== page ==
The attacks on the first black woman Supreme Court nominee will be fierce (if Biden follows through on his commitment).

When it comes to the Supreme Court and credentialism however, perhaps the best example of the double standard that seems to exist for women generally is the brief nomination of Harriet Miers.  Conservatives in particular dragged this woman for her lack of elite education (she earned degrees in mathematics and law at Southern Methodist University).  Only in looking back did I learn that Harry Reid (Senate minority leader at the time) actually recommended Miers as the successor to O’Connor, and that other members of the Senate Judiciary Committee hoped to see nominees from outside the federal appellate court system.  Perhaps because Reid earned his law degree in George Washington University’s part-time program, he didn’t put as much stock in an Ivy League pedigree as he did in bringing the perspective of an experienced practicing lawyer to the Supreme Court.  Potential conflict of interest concerns raised by Miers’ relationship with President Bush and his staff might ultimately have sunk her nomination anyway had she not withdrawn it.  By contrast, Clarence Thomas has ruled in numerous cases where he had clear conflicts of interest with little or no criticism from his supporters on the political right.

Considering the sorts of cases which will soon come before the Supreme Court, we should remember that as an institution it has been used as often as a tool to remove and restrict rights as it has to grant them (if not more so).  The aforementioned appointment of Lucius Lamar is not the only time that the Supreme Court has been used to undermine full citizenship for black people in the United States.  Before William Rehnquist became associate justice (nominated by Nixon), then Chief Justice of the Supreme Court (nominated by Reagan), he was a “poll watcher” in Arizona under the auspices of Operation Eagle Eye, a nationwide campaign by the Republican National Committee to suppress black votes.  This 2021 piece by Charles Pierce makes a convincing argument Rehnquist tried to pass off his personal opposition to the ultimate outcome of Brown v Board of Education as that of the justice he clerked for (Robert Jackson, Jr).  In this memo, he defended Plessy v Ferguson as good law, and likely lied about it in both of his Supreme Court confirmation hearings.  From the time he became one of Rehnquist’s law clerks, to replacing him as Chief Justice of the Supreme Court, John Roberts has had the Voting Rights Act in his sights as a law to be weakened (if not destroyed).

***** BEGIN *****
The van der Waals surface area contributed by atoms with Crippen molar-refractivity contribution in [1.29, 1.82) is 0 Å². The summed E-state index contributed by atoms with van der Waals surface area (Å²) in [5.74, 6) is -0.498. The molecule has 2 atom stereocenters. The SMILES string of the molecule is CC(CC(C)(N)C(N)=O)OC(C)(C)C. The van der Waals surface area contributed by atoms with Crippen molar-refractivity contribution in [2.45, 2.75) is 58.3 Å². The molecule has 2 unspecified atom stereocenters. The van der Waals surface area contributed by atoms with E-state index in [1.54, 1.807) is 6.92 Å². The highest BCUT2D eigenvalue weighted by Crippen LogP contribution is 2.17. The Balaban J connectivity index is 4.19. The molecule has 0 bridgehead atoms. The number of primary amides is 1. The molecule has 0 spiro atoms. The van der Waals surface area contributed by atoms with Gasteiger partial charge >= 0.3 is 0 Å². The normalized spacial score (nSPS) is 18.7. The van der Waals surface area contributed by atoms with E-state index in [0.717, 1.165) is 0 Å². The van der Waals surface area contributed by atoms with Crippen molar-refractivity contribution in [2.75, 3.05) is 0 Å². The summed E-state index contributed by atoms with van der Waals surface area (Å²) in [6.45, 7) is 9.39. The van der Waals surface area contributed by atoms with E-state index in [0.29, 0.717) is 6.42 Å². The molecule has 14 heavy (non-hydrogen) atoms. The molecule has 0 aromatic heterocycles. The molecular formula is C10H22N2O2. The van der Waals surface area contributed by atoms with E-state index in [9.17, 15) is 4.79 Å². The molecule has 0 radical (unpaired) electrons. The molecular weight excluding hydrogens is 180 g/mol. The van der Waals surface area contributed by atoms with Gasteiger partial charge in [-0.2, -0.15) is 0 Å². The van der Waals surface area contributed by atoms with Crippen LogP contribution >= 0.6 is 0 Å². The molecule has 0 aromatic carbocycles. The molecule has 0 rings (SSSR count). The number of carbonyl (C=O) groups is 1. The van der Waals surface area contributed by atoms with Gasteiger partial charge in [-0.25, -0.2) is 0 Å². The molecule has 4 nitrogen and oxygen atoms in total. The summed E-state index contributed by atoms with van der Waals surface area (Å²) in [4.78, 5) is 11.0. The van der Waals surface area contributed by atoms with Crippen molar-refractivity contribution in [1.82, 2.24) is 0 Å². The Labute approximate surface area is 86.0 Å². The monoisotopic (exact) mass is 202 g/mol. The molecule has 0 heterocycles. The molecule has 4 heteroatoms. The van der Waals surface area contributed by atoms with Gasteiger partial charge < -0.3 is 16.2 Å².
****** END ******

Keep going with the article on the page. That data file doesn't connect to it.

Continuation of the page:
Contrary to the polls (and numerous previous demonstrations of an utter lack of spine), Lindsey Graham has emerged as a supporter of the idea of a black woman nominee to the Supreme Court.  Current US District Court judge J. Michelle Childs of South Carolina being a possible nominee certainly doesn’t hurt.  If the current shortlist is any indication, any of the black women Biden selects from it will be just as qualified–and likely more so–than any of their colleagues at the time of their selection.  It wouldn’t surprise me if Biden chose Breyer’s former clerk (Ketanji Brown Jackson) to succeed him.  But as a state university graduate myself, part of me hopes that someone with at least one degree from outside the Ivy League gets selected.